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  • When Cosmopolitanisms Intersect:An Early Chinese Buddhist Apologetic and World Literature
  • Alexander Beecroft (bio)

The role played by East Asian literature in contemporary discussions of world literature can be contentious at the best of times; models developed in European contexts and/or for the postcolonial moment in the non-Western world may or may not apply as effectively in the particular cultural and political environment represented by East Asia and especially by the ongoing and robust influence of earlier literary traditions. Thus, for example, the work of Franco Moretti on the diffusion of the novel from what he sees as its Anglo-French heartland via the combination of European form and local content has been criticized as insufficiently attentive to the significance of existing novelistic forms in Japan and in China.1 Similarly, the work of Pascale Casanova on the république mondiale des lettres goes as far as to suggest that Asia and Africa as a whole were unable to enter into literature per se until the era of decolonization following the Second World War (and then only precariously).2 Theories of world literature, then, are in fact frequently theories of European literature and only secondarily of the ways non-European literatures find themselves integrated into the European world system, leaving little room to discuss, for example, inter-Asian literary relations, which from the perspective of the world system are seen as minor links between peripheries. The matter becomes still more complicated when we turn to the periods prior to modernity, where European models in which cultural diffusion is a by-product of political or commercial hegemony are completely inadequate to explain, for example, the spread of classical Chinese language and literary practices across East Asia. Clearly, new models are needed to account for the practices of cultural diffusion and circulation found [End Page 266] in premodern East Asia and to link these practices to larger global patterns. In earlier work, I have attempted to sketch a very general model for thinking in a more worldly fashion about "world literature"; in what follows, I try to begin fleshing that model out.3 I start by supplying some general intellectual context and background, after which I examine in detail a text I believe to be especially interesting from the perspective of premodern world literature and in particular for demonstrating the intersecting realms of premodern cosmopolitanisms.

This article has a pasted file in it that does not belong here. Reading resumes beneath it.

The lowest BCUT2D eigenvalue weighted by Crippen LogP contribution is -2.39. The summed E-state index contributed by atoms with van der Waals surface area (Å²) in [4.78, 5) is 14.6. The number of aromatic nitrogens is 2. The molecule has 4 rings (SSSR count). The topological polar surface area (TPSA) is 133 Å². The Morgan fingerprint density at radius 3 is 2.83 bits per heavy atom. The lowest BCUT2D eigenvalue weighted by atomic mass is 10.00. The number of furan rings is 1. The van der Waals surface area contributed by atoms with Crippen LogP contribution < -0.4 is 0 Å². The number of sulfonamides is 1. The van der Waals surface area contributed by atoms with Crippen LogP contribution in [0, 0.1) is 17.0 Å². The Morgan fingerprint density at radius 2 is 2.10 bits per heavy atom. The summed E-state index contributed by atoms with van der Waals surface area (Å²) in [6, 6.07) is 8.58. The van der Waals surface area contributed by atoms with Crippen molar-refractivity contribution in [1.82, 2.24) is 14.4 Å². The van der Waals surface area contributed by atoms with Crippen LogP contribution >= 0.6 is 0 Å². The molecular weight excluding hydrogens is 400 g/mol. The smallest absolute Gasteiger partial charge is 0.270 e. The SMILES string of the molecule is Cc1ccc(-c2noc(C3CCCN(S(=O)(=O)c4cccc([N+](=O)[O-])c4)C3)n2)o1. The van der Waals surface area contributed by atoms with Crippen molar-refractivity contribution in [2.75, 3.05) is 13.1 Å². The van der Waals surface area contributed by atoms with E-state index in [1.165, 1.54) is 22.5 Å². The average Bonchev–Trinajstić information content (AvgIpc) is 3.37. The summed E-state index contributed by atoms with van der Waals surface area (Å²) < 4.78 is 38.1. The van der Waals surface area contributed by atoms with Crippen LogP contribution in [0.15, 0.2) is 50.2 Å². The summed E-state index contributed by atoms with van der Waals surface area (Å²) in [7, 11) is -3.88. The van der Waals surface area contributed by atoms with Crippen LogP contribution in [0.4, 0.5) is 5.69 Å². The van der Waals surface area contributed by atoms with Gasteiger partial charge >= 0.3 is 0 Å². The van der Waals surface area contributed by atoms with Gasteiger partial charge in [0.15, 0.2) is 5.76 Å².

I open with a brief look at the work of the Sanskritist Sheldon Pollock, especially his notion of "cosmopolitan" literatures. Pollock's cosmopolitanism is related to that featuring in contemporary debates in political philosophy but is nonetheless a distinct concept, derived as it is from the circulation of Sanskrit language, literature, and culture in the period from 300 to 1300 AD.4 As Pollock interprets the phenomenon, Sanskrit emerged during this period as the linguistic medium for the aesthetic representation of political power in a region stretching between the modern-day nations of Pakistan and Indonesia, forming in the process a "vast zone of cultural interaction" that cannot be accounted for in terms of conquest, colonization, trade, or any of the other usual models of cultural appropriation, domination, or exchange.5 Sanskrit is not alone, Pollock suggests, in having established such an ecumene; he notes at various points Greek, Latin, Chinese, Persian and Arabic as possible candidates for this "cosmopolitan" status. This list could be expanded, perhaps, though not by much; the status of Sumerian and/ or Akkadian in the ancient Near East and that of French in eighteenth-century Europe, for example, would seem analogous in many respects. By their nature, however, cosmopolitan languages must be relatively few in number. Crucially, while political and economic forces often reinforced the power of these languages, the cosmopolitan status enjoyed by each must be understood to at least a certain extent as having been secured prior to the emergence of their political and/or economic power or as having been more enduring than or different from this power.6

Certainly, the role of classical Chinese language, literature and culture in premodern East Asia would seem to fit Pollock's paradigm, the diffusion of classical Chinese through Korea, Japan, Vietnam, and elsewhere having had comparatively little to do...


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